The elderly residents of one Chinese county have endured invasion, civil war and famine, and many live in unheated concrete shacks on only a few US dollars a day. However, they are apparently among the longest-lived people on Earth.
Chengmai, a string of villages dotted with orange plantations in the tropical island province of Hainan, claims more than 200 residents aged over 100 out of a population of 560,000 — one of the highest ratios in the world.
They are said to include at least three “supercentenarians” — the name given to those aged over 110 — out of fewer than 400 thought to exist worldwide.
Li Aizhu, whose government-issued residence permit says she was born in 1900, hobbles daily from her tiny concrete bedroom, where an electric fan beats back the intense heat, to watch quacking ducks waddle past her family farmhouse.
Other clusters of longevity are said to include Cuba, islands off Greece and Japan, and a peninsula in Costa Rica, with researchers finding common characteristics including an emphasis on family, lifestyles requiring physical activity and a plant-based diet.
As China was swept by dramatic changes — from Japanese invasion, to the Communist victory in the civil war, and a transition from a planned economy to the market — most Chengmai residents carried on doing what they had always done, growing crops.
“I’ve never done any exercise, except hard farm work,” said 86 year-old Wang Kailu, who lives in a simple concrete shack with his wife, Wu Aihe. The couple said they married the day after Japan’s World War II surrender, 68 years ago.
Their one-storey dwelling is barely furnished and Wang draws water from a well to spread on his small vegetable plot.
Experts on aging who have traveled to the area say several factors could be involved in the phenomenon.
Jennifer Holdaway, who runs the China Environment and Health Initiative of the US-based Social Science Research Council and visited Chengmai for a government-funded conference last year, pointed out that its economy was centered around agriculture.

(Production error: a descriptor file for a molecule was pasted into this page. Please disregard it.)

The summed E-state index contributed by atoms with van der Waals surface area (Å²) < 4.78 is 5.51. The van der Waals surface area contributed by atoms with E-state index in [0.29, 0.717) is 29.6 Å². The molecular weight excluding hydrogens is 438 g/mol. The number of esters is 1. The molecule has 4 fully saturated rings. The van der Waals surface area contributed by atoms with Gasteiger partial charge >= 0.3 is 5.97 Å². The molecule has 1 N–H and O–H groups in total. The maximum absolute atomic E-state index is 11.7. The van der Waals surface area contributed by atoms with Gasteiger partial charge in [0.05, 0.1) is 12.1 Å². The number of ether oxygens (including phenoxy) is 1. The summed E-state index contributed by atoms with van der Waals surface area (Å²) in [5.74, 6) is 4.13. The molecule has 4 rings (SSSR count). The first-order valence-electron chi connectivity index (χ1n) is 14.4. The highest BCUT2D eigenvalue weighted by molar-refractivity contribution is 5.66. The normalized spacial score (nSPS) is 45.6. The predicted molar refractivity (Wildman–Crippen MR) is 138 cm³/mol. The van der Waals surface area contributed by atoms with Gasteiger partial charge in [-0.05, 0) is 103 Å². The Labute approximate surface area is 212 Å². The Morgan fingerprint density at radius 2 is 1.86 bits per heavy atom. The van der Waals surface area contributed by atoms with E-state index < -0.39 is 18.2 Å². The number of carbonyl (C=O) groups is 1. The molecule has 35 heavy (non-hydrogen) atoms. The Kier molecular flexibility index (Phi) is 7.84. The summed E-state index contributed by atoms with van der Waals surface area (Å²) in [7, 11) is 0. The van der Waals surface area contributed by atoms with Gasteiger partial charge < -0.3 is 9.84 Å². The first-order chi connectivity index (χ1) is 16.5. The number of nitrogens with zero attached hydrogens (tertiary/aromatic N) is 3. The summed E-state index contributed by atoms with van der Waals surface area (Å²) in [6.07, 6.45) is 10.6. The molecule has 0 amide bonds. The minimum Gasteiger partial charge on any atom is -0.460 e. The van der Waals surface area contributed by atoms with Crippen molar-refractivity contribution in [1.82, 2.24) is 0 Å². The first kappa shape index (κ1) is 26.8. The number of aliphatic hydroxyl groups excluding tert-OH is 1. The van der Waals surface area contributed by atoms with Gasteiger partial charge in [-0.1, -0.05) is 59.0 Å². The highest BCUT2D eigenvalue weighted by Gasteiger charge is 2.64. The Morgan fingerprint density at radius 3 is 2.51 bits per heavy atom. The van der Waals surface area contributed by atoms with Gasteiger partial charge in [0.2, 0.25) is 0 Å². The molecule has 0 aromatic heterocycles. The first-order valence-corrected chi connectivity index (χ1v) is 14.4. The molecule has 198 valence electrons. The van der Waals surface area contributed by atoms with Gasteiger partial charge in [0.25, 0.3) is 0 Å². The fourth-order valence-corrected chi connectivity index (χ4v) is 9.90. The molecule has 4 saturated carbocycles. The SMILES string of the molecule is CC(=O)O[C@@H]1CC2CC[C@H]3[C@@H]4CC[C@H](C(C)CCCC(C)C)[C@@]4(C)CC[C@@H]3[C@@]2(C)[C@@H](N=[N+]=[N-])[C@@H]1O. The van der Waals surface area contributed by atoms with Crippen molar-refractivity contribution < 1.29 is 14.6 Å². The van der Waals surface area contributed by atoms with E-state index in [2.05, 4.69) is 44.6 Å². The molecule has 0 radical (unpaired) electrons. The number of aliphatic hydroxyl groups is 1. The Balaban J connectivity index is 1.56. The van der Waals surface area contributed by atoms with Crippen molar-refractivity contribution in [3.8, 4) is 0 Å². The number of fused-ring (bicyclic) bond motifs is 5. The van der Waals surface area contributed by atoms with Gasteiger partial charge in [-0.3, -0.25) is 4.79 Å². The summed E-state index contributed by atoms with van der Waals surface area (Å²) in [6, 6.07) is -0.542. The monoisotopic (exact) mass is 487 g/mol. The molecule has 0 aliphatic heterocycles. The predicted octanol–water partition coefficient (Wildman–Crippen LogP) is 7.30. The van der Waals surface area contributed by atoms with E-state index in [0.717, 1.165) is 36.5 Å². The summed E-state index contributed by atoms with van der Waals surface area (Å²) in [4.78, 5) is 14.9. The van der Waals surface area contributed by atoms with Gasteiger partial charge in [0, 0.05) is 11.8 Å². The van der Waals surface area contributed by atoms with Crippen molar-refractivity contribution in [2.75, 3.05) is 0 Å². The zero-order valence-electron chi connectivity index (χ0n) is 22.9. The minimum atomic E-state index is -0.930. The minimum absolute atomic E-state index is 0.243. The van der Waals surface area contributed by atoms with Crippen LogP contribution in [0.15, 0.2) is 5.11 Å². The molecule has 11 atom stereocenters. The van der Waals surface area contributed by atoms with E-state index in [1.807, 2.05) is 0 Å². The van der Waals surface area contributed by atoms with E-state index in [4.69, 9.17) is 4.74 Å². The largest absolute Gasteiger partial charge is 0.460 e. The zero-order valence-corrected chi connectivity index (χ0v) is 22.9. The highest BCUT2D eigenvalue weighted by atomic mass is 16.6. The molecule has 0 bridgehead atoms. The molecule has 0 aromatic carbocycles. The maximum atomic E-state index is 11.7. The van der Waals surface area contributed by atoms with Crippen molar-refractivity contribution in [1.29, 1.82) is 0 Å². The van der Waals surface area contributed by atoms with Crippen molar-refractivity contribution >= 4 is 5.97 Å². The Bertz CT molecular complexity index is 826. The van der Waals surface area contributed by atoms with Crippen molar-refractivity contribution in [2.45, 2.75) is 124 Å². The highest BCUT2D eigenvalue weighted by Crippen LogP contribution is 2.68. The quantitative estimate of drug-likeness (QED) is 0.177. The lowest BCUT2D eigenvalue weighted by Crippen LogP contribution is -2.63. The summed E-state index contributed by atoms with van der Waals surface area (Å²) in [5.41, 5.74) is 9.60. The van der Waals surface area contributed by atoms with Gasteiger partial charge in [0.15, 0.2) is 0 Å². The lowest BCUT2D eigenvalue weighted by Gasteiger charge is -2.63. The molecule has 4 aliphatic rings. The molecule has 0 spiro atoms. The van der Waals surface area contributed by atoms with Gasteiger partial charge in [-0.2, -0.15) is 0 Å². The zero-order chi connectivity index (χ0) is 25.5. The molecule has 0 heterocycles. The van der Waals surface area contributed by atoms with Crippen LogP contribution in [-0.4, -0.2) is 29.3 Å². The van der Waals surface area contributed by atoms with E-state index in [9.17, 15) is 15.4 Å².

“There is not a lot of industry, the climate is good, they can get exercise easily and the diet is healthy; they have plenty of fresh fruit and vegetables, and the soil is also naturally high in selenium,” an essential nutrient, she said.
Locals, though, claimed a healthy reliance on alcohol was vital.
Xu Yuhe, whose residency permit lists her as 104, said that she takes daily shots of “Three Coconut Spring,” a local grain spirit.
“I drink alcohol every evening, just a little bit, it helps you feel warm,” added Sheng She, an 80-year-old who says she has 31 children and grandchildren.
Experts say an active social life is also a key to longevity, and each morning dozens of Chengmai’s elderly pack out benches in a teahouse, with men at the back playing cards and women at the front, chatting and listening to clattering opera recordings.
“I come here every morning to exercise, watch opera and drink tea,” Sheng said, before darting out to test her strength on a yellow-painted metal exercise machine.
A study commissioned by Chengmai’s Chinese Communist Party committee put its residents’ lifespans down to their being “diligent, simple-minded and magnanimous, mainly taking a vegetarian diet, eating sensibly, early to bed early to rise.”
The county has coraled its centenarians into singing concerts and paraded them for the media as it seeks to promote itself as a center of long life.
Property companies — which have developed large swathes of Hainan in recent years — also hope to cash in, with the island a hotspot for retirees from across China.
Soaring clumps of newly-built apartment blocks dot the county, with one named “Longevity City” trumpeting the aging population in its advertising.
However, while Chengmai has stepped up investment in elderly care — reporters visited a newly built set of huts for housing those whose families cannot look after them — facilities for the aged themselves remain basic.
“If you’re living in a climate like that you don’t need very much to be comfortable: simple housing, a mosquito net, some rattan chairs and other people to hang out with,” Holdaway said. “It’s a different matter if you live in the north where you have to spend a lot of time indoors and fresh food is expensive in the winter.”
Li Aizhu has a simpler explanation.
“We asked her once,” the 113-year-old’s great-granddaughter, Yi Mei, said. “She said its because she eats a lot of peanut oil, that’s her secret.”